Published: January 23, 2013
The beautiful and powerful Susquehanna River stretches 400 miles, provides drinking water to millions of people, and supports wildlife and unique environments. Yet even with the expansion of natural gas development, no agency has taken the time to understand how it affects the watershed, let alone how to prevent impacts. Working together, we can change that.
The Susquehanna River Basin Commission (SRBC)—the agency representing Maryland, New York, Pennsylvania and the U.S. Government that manages water resources of the Basin—has decided to study impacts from gas development and other activities as part of its Comprehensive Plan for water resources. This is good news, and an opportunity to make a difference in how the SRBC conducts business.
What this study considers and shows is important because, while the effects of gas development can seem small in one place, they can become very intense over time and across the Basin as a whole. A cumulative impacts study can help determine where gas activities occur, how many water use permits are issued to gas companies, and the condition of local environments before drilling operations begin. That’s why we must make sure that the SRBC’s impacts study is comprehensive, based on sound science and long-term thinking, and involves the public.
Clean Water Action, Earthworks, PennEnvironment, the Sierra Club, Lower Susquehanna Riverkeeper, and other groups have launched a three-state campaign to engage and pressure the SRBC on this important issue. SRBC has a responsibility to look not only at water withdrawals by the gas industry, but also to consider broad impacts of the many stages of gas extraction, production, and transport on the health of the Susquehanna Basin, such as:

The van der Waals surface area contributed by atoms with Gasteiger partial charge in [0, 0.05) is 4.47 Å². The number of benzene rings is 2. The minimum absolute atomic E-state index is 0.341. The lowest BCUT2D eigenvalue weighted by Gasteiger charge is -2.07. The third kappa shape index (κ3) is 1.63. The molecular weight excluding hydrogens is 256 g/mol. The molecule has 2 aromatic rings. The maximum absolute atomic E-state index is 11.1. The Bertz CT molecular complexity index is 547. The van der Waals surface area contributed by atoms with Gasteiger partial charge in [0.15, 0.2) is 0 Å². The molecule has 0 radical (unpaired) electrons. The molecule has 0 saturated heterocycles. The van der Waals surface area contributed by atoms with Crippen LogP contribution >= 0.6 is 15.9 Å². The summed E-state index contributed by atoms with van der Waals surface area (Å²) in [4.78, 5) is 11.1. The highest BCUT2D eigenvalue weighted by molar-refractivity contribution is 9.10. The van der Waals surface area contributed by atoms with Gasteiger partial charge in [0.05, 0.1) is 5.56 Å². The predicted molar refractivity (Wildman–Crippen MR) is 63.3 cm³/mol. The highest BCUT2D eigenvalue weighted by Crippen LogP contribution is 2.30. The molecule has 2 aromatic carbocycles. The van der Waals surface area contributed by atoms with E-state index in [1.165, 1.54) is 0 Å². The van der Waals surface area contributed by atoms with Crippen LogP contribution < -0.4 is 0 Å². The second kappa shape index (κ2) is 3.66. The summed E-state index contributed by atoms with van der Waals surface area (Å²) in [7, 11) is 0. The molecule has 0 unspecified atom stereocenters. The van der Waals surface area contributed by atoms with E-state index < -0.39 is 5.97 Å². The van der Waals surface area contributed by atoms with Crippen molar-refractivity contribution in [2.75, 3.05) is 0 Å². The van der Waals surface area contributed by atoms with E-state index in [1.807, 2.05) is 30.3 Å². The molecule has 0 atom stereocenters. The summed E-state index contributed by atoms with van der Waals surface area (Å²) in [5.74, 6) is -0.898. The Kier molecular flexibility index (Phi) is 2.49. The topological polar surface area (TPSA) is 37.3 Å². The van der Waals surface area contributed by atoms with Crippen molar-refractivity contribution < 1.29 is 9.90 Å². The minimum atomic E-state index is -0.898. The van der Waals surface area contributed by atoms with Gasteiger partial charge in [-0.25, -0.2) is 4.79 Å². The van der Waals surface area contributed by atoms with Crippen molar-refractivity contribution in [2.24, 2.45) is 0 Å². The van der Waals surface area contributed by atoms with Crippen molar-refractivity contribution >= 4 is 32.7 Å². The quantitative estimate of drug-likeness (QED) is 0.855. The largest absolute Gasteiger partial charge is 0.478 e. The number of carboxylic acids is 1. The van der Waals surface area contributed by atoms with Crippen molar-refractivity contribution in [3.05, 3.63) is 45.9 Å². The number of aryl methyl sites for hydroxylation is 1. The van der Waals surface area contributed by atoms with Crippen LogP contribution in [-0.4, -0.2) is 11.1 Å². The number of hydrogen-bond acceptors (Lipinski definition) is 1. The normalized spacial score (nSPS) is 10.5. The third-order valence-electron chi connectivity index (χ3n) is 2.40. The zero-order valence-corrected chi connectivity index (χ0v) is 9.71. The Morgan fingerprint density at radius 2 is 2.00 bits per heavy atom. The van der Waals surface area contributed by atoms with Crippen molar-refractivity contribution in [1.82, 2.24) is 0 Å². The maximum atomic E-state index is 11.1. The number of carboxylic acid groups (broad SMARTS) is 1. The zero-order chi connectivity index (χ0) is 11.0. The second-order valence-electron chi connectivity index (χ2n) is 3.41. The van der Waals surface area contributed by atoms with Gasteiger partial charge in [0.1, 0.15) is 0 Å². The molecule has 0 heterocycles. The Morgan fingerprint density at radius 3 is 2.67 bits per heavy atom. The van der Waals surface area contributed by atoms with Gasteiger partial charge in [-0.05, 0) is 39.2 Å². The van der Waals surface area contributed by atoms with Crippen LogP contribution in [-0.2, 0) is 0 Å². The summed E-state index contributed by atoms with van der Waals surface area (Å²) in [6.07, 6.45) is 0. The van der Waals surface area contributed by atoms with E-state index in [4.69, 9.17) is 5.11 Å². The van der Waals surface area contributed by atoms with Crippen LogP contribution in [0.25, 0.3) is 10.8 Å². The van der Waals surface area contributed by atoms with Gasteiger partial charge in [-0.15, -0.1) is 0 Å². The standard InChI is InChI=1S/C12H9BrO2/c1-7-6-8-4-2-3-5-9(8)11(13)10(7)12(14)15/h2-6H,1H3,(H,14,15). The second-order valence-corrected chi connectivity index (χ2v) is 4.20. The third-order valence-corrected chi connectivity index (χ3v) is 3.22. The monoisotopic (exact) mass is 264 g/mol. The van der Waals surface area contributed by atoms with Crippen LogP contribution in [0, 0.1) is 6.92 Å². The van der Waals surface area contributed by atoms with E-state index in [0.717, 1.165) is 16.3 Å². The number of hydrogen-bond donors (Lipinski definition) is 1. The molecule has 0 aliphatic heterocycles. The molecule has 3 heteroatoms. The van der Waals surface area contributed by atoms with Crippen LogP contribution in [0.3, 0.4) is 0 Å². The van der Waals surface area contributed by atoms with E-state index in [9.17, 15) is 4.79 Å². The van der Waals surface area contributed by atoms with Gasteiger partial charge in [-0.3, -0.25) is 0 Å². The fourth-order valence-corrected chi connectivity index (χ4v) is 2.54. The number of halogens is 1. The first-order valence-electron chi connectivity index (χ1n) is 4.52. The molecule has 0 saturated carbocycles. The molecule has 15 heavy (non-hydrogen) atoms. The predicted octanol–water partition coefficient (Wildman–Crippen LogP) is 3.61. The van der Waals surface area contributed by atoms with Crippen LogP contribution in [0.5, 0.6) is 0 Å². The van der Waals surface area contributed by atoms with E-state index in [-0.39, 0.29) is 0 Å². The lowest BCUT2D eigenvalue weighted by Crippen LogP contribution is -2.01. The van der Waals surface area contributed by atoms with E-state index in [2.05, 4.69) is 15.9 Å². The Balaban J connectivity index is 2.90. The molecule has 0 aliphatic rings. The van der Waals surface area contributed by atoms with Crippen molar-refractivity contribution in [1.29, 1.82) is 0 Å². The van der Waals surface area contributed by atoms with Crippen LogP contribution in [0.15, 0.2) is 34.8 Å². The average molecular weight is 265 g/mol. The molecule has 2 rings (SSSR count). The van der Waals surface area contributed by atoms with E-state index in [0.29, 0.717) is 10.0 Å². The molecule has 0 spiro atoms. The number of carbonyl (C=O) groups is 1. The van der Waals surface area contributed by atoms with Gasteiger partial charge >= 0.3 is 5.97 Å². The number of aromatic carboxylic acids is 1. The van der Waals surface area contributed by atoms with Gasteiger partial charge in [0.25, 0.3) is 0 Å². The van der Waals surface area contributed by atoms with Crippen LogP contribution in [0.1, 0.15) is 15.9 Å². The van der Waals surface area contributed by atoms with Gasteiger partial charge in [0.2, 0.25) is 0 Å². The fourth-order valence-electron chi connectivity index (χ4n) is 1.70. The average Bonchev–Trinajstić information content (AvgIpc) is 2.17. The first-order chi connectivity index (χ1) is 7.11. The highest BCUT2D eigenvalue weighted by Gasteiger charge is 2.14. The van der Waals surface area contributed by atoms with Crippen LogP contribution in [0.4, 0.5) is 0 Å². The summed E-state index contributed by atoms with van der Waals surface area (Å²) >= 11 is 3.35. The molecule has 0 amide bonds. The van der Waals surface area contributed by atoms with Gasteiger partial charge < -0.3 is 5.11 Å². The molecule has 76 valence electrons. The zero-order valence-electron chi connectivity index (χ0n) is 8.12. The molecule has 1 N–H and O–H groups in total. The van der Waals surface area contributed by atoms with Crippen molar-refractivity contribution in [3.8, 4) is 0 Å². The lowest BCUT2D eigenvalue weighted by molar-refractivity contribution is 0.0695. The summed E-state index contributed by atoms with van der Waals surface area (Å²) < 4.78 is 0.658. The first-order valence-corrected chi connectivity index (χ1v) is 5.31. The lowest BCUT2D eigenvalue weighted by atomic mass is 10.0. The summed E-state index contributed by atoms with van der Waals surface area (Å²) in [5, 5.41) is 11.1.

- Erosion and sedimentation near waterways, which harms water quality.
- Landscape and other local impacts in the watershed from roads, pipelines, and infrastructure.
- Pollution and other damage to ecologically sensitive areas, such as small streams and ponds with unique fish, wildlife, and plant species.
- Transfers of water from the Susquehanna to other river basins, which can change the flow and health of interconnected water bodies.
- The permanent loss of water from nature when it’s pumped underground for fracking.
- New weather patterns due to climate change, such as intense storms, more frequent drought, and less predictable rainfall.
In the coming months, there will be many chances to speak out and make a difference. The SRBC needs to hear the voices of residents across the Susquehanna Basin who have knowledge about water supplies and local environments. Whether you live upstream or downstream from or in the heart of gas drilling activities, your concerns and questions matter.
The SRBC Action Network will provide the tools you need to take effective action by testifying at public hearings, writing letters and emails, and submitting useful information for the study.
Please join us by signing up here.